Comics A.M. | 30 years of Diamond; Angoulême memories

Publishing | John Jackson Miller profiles Diamond Comic Distributors to mark its 30th anniversary, offering a timeline of major events in the company's history. [Comichron]

Conventions | Usagi Yojimbo creator Stan Sakai and AdHouse Publisher Chris Pitzer both report on their experiences at the Angoulême International Comics Festival. [Angoulême]

Retailing | Dark Horse Publisher Mike Richardson will give the keynote address at this week's ComicsPRO Annual Membership Meeting. [NewsOK]

Retailing | Hypno Comics will open Saturday in Ventura, California. [Ventura County Star]

Comics | David Brothers explains why Wolverine: The Best There Is is indeed the best Wolverine story of 2011: "Rather than being a story where Wolverine is the absolute best there is at what he does, and what he does is tear through anyone and everyone with ease, we get a story where Wolverine is forced to slow down, change his tactics, and think things through before really getting loose (because we have expectations for Wolverine stories, of course)." [4thletter!]

Commentary | Kristy Valenti looks at Habibi and Paying for It, two brown-covered graphic novels about male sexual obsession, a genre she dubs "dick lit." [comiXology]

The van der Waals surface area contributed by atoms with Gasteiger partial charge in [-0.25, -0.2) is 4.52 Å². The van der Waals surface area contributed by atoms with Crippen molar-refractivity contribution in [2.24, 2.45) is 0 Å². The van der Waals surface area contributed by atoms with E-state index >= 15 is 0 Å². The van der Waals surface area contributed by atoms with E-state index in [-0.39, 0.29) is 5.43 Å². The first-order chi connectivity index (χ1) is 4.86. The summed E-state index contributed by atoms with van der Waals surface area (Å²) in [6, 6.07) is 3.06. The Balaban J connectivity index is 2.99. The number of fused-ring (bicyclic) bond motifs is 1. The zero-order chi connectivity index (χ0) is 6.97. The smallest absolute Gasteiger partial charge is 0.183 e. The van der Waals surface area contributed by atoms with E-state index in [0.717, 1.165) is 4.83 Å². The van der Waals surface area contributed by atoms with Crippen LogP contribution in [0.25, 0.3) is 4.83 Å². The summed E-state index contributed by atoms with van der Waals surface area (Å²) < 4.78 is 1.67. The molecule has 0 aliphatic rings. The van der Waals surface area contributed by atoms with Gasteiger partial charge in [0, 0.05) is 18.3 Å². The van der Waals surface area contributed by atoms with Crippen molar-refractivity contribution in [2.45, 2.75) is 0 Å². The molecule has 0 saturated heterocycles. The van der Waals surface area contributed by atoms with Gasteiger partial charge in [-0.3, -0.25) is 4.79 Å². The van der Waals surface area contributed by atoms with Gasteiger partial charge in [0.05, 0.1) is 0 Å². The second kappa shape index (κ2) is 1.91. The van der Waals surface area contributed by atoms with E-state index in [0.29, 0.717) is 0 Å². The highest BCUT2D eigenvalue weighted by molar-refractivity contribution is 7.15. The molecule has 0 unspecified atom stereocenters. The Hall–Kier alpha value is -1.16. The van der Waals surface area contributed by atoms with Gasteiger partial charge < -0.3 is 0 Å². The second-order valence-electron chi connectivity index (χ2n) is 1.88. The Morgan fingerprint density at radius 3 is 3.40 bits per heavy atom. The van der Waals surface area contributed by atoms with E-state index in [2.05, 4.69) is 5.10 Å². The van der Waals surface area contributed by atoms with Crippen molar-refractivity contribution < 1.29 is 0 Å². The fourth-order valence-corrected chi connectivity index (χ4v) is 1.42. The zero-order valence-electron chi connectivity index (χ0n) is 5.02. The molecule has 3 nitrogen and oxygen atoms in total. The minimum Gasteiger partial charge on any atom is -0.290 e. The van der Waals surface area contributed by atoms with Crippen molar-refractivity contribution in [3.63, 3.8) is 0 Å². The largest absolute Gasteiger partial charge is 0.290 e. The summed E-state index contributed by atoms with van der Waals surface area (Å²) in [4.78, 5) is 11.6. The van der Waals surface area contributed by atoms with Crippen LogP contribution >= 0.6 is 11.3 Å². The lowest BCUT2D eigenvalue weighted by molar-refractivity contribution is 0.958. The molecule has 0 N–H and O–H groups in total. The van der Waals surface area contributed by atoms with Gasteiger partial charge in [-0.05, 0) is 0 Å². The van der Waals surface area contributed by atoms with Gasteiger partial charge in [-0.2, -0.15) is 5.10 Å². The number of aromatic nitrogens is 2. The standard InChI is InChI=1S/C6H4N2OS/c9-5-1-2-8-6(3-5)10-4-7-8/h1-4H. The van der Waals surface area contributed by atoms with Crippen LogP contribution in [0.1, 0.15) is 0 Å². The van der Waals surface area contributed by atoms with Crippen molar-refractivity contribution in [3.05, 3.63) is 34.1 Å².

Creators | Zippy creator Bill Griffith is the guest on the video interview show Mr. Media Radio. [Mr. Media Radio Interviews]

Creators | Writer Adam Glass talks about the new story arc in DC Comics' Suicide Squad that focuses on Harley Quinn. [USA Today]

Analysis | Nicolas Labarre looks at a particularly interesting six-panel sequence from Garth Ennis and Steve Dillon's Preacher. [Comics and the U.S. South]

Digital | The Vietnamese Communist Party may think they can censor provocative comics like Killer With a Festering Head, but tech-savvy teens know better. [The Washington Post]

Comics | John Parker looks at Spawn through the lens of history: "For those read the comic during its initial publication, the Spawn Compendium is a virtual time machine, whooshing us back to the joy and confusion of our teens. For entirely new readers it must be like studying artifacts. Spawn is the quintessential '90s comic, inseparable from the trends and events that lead to its creation, and its subsequent impact on the industry." [ComicsAlliance]

Comics | William Cardini discusses his work on Rub the Blood, the '90s Image tribute project edited by Ian Harker and Pat Aulisio. [The Daily Texan]

Comics | KC Carlson talks about the long-in-development The Judas Coin by Walt Simonson, which he got a sneak preview of when trapped at the Simonson house during an ice storm. [Comics Worth Reading]

Superman: The Justice League Was Just Betrayed By a Longtime Ally

More in Comics